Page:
However, hopefully doesn't stop you to enjoy the post.
Finally, after a long 10 hour flight from Amsterdam, I survived (means I am still alive) and overcome the challenge of flying with a 14 months old. The flight was okay, the food however, were pretty good!!!
Anyway, here we are in San Diego, on our first day of the trip. And I found this from the hotel.
Yes, it was a Colgate tooth paste with mints bits on it. I heard there is bublegum flavoured toothpaste too!! Mm... I wonder where can I find them.
This is our car, with such a weird brand... called MERCURY?! But it is utterly spacious, and speedy. But awfully difficult to do parallel park with this.
On day two, early in the morning before heading to SEAWORLD, we decide to have a view of Balboa park. On the way we took the picture of the area.
Balboa Park is a 1,200 acre (4.9 km²) urban cultural park in San Diego, California, United States. Unlike some city parks which are mostly free of buildings in favor of open space and recreational fields (e.g. New York's Central Park), Balboa Park is a cultural complex. Besides open areas and natural vegetation, it contains a variety of cultural attractions including museums, theaters, gardens, shops and restaurants as well as the world-renowned San Diego Zoo. Balboa Park has been declared a National Historic Landmark. The park is managed and maintained by the City of San Diego Parks and Recreation Department.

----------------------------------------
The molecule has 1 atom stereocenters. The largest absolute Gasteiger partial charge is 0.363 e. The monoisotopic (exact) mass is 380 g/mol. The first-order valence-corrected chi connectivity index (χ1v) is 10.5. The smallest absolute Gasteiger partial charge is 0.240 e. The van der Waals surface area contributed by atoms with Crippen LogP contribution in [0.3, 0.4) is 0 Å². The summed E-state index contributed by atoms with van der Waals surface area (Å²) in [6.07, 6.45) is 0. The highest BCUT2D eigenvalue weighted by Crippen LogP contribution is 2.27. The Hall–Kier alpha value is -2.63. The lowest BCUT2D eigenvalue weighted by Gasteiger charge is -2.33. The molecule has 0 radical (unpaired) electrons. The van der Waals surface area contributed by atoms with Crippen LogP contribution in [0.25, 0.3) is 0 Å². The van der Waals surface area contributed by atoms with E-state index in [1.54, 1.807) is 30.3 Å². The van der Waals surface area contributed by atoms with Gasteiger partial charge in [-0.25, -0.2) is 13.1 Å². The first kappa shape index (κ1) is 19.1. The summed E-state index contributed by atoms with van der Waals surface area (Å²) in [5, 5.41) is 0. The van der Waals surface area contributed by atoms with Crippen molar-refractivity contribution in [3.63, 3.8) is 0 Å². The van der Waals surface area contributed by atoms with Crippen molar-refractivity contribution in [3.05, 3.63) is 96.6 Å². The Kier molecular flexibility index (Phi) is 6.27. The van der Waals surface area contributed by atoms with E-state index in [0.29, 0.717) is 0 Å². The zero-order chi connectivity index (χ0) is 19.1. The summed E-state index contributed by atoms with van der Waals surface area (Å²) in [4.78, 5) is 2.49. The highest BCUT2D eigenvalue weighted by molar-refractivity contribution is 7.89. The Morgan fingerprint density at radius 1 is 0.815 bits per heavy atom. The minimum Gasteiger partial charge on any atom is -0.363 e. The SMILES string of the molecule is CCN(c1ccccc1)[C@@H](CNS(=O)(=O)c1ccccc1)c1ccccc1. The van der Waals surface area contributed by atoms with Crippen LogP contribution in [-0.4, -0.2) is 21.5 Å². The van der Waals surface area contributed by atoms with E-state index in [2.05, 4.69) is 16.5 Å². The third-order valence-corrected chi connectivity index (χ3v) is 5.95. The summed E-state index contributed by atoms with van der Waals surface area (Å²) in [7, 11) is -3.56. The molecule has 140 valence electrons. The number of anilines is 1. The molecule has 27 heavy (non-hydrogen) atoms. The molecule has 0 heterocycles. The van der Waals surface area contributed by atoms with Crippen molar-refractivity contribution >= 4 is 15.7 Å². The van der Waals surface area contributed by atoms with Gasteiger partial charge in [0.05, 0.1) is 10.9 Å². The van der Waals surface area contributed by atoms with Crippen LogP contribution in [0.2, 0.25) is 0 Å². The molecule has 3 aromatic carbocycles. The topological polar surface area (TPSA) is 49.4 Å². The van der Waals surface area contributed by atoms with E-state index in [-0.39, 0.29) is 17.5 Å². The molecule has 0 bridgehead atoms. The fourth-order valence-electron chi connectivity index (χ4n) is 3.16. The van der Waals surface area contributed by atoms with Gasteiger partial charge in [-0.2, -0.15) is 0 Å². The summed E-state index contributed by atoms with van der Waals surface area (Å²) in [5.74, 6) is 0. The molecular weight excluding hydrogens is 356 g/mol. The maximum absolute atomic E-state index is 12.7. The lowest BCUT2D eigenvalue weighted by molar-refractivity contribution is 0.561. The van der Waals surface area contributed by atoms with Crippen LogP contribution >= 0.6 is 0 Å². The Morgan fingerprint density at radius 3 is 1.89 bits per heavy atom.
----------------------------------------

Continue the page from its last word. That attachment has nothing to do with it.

Many of the park's attractions are along El Prado, a long, wide promenade running through the center of the park. Most of the buildings lining this street are in the Spanish Revival style, a richly ornamented eclectic mixture of Spanish and Latin American architecture. Along this boulevard are many of the park's museums, including the Museum of Man, the San Diego Museum of Art, the Museum of Photographic Arts, the San Diego Model Railroad Museum, the Reuben H. Fleet Science Center and Timken Museum of Art.
There are a number of gardens located in the park. These include Alcazar Garden, Botanical Building, Cactus Garden, Casa del Rey Moro Garden, Inez Grant Parker Memorial Rose Garden, Japanese Friendship Garden, Marston House Garden, Palm Canyon and Zoro Garden.